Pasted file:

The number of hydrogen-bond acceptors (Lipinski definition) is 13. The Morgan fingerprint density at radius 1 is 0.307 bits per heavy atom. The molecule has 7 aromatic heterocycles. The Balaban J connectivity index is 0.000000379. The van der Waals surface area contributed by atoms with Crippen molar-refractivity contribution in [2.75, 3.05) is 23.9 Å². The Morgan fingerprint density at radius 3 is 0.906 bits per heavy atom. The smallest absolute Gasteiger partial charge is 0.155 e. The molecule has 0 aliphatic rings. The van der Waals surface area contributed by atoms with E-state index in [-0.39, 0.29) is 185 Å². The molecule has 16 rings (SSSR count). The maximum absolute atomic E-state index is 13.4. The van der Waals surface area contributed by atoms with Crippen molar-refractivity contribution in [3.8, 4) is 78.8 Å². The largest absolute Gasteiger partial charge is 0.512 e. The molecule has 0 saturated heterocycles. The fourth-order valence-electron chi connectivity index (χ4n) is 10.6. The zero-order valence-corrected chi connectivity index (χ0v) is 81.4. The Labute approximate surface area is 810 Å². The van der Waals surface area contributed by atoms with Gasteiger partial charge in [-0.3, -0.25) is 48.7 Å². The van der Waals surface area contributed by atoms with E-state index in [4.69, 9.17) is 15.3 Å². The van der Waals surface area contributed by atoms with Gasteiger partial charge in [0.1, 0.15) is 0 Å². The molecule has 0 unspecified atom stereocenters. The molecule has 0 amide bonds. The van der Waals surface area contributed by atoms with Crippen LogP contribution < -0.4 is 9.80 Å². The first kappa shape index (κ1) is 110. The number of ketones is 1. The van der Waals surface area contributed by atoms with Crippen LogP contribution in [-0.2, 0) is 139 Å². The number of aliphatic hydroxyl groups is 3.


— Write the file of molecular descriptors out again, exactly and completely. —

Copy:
The number of hydrogen-bond acceptors (Lipinski definition) is 13. The Morgan fingerprint density at radius 1 is 0.307 bits per heavy atom. The molecule has 7 aromatic heterocycles. The Balaban J connectivity index is 0.000000379. The van der Waals surface area contributed by atoms with Crippen molar-refractivity contribution in [2.75, 3.05) is 23.9 Å². The Morgan fingerprint density at radius 3 is 0.906 bits per heavy atom. The smallest absolute Gasteiger partial charge is 0.155 e. The molecule has 0 aliphatic rings. The van der Waals surface area contributed by atoms with E-state index in [-0.39, 0.29) is 185 Å². The molecule has 16 rings (SSSR count). The maximum absolute atomic E-state index is 13.4. The van der Waals surface area contributed by atoms with Crippen molar-refractivity contribution in [3.8, 4) is 78.8 Å². The largest absolute Gasteiger partial charge is 0.512 e. The molecule has 0 saturated heterocycles. The fourth-order valence-electron chi connectivity index (χ4n) is 10.6. The zero-order valence-corrected chi connectivity index (χ0v) is 81.4. The Labute approximate surface area is 810 Å². The van der Waals surface area contributed by atoms with Gasteiger partial charge in [-0.3, -0.25) is 48.7 Å². The van der Waals surface area contributed by atoms with E-state index in [4.69, 9.17) is 15.3 Å². The van der Waals surface area contributed by atoms with Gasteiger partial charge in [0.1, 0.15) is 0 Å². The molecule has 0 unspecified atom stereocenters. The molecule has 0 amide bonds. The van der Waals surface area contributed by atoms with Crippen LogP contribution < -0.4 is 9.80 Å². The first kappa shape index (κ1) is 110. The number of ketones is 1. The van der Waals surface area contributed by atoms with Crippen LogP contribution in [-0.2, 0) is 139 Å². The number of aliphatic hydroxyl groups is 3.